2. Core value systems, motivations, reasons for acting: What drives your character to make their decisions? Emotion? A code of honor? What do they believe in? Why do they do what they do? Make the reader understand.

  3. Quirks, habits, body language, speech patterns: Does your character smack their lips when they eat? Touch their ear when they’re nervous? Pick their nose, scratch their head, crack their knuckles? Do they have an accent or a lisp? Do they play with their food or spit a lot? Give them something unique that fits their personality.

  4. Appearance & clothing: Don’t go overboard here, but the reader should generally know what people look like. Even minor characters deserve a cursory description. “Tall with a hooked nose,” or “young, cheerful face” say plenty. Little details can paint a strong picture of an otherwise forgettable character.

  5. Backstory: Everyone has a history, and that extends to your characters. While a detailed account of their life after age ten isn’t necessary, a few lines here and there, a well-placed paragraph or two, or some sneaky dialogue can say a lot about a character and bond the reader to them that much more.

Plot Gaps

  1. Mechanics: How do the wheels of your story turn? Is everything linear, logical, and coherent? Does the plot make sense, progressing from choice to consequence to another choice with another consequence? Is it well-paced, with ample build up and investment before big payoff moments? Are character arcs and relationships given enough time to play out? If things feel choppy here, add a scene or two.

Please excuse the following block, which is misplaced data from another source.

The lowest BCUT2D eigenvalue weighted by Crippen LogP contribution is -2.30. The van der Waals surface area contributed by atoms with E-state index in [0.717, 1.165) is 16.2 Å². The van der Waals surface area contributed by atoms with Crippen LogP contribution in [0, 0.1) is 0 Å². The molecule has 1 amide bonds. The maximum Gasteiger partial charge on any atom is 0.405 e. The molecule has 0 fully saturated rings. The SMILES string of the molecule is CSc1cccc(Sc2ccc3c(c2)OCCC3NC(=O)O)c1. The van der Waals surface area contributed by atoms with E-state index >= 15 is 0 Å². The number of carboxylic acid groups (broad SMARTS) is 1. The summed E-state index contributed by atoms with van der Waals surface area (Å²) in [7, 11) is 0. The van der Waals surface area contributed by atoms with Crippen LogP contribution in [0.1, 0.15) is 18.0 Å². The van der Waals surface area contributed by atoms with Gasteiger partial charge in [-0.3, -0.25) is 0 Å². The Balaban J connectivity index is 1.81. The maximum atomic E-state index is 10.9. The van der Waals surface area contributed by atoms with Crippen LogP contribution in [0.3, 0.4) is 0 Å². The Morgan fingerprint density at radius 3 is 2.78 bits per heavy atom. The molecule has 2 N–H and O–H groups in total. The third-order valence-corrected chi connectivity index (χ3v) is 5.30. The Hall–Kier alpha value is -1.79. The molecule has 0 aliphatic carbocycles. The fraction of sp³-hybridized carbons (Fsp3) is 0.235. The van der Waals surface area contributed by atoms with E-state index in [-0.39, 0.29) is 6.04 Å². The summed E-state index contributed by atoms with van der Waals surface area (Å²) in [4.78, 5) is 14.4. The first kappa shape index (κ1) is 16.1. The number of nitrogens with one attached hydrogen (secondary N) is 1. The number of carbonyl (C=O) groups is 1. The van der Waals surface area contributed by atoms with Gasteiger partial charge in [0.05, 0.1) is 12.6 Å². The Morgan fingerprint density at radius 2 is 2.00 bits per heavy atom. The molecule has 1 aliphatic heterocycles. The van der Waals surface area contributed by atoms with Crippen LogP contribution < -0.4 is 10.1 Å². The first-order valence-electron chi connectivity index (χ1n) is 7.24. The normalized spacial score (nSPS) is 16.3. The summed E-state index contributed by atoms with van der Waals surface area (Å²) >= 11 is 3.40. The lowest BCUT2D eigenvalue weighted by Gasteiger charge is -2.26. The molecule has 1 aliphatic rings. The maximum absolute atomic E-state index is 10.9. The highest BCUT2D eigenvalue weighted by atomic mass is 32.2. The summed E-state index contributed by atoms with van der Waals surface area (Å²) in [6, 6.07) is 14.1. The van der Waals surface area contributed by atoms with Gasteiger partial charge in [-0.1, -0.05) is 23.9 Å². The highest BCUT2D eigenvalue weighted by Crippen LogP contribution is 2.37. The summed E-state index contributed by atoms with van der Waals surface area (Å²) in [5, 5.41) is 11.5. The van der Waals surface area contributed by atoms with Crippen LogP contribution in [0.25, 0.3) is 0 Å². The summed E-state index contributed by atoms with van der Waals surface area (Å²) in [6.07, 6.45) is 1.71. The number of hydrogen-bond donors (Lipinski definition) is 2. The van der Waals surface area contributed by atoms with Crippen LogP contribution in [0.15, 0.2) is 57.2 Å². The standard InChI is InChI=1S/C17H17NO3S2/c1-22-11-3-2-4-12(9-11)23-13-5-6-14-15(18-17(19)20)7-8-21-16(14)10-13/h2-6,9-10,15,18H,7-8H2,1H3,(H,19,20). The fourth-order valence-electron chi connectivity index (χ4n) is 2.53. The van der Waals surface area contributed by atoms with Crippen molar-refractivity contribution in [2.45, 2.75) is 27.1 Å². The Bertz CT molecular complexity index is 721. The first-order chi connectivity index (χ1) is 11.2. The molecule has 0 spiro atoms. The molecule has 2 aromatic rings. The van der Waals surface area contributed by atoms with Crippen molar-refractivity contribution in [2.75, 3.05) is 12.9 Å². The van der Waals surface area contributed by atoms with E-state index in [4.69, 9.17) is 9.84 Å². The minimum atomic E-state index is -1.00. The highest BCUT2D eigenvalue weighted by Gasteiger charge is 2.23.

2. Emotional significance: What do those consequences mean? How do they affect your characters? How do the consequences of their actions change them, and how do those characters interpret and deal with those consequences and changes? Think of mechanics as the battle, and emotional significance as the mourning period afterwards. What happens versus what it means for your characters and the story.

  3. Stakes: What do your characters stand to gain if they succeed, or more importantly, what do they stand to lose if they fail? It doesn’t always have to be the fate of the world. If your character stands to lose something dear to them, this will add weight to the story. Conflict must always have stakes to be interesting, and the more the stakes matter to your character, the more they will matter to the reader. Take the time to flesh out what exactly your character wants, why they want it, and what will happen if they fail.

  4. Future possibilities: Understand that for every choice your characters make, there are several potential outcomes branching out from that choice. The more of these possibilities the reader is aware of, the more tension they feel, because they can’t predict the plot as easily. Use uncertainty to your advantage by illuminating the various directions the story could go. This ties into the first category, but I differentiate them in this manner. Mechanics is what does happen, whereas this is what could happen. Your characters (and readers) should think about both quite a bit. Dangle the threads.

  5. Context: Sometimes, major plot events need additional information to be fully appreciated. Spoilers for Avengers: Endgame ahead: Think about when Captain America is able to wield Mjolnir. That’s a “holy shit!” moment that gets the whole theater cheering. But if someone has no idea how special that hammer is, and how it can only be wielded by the purest, most worthy souls, then it goes from a mind-blowing, epic moment to “Oh cool, he has a weapon.” End spoilers: Weaving background information, lore, and detail into the story will give your big moments more impact.

Setting Gaps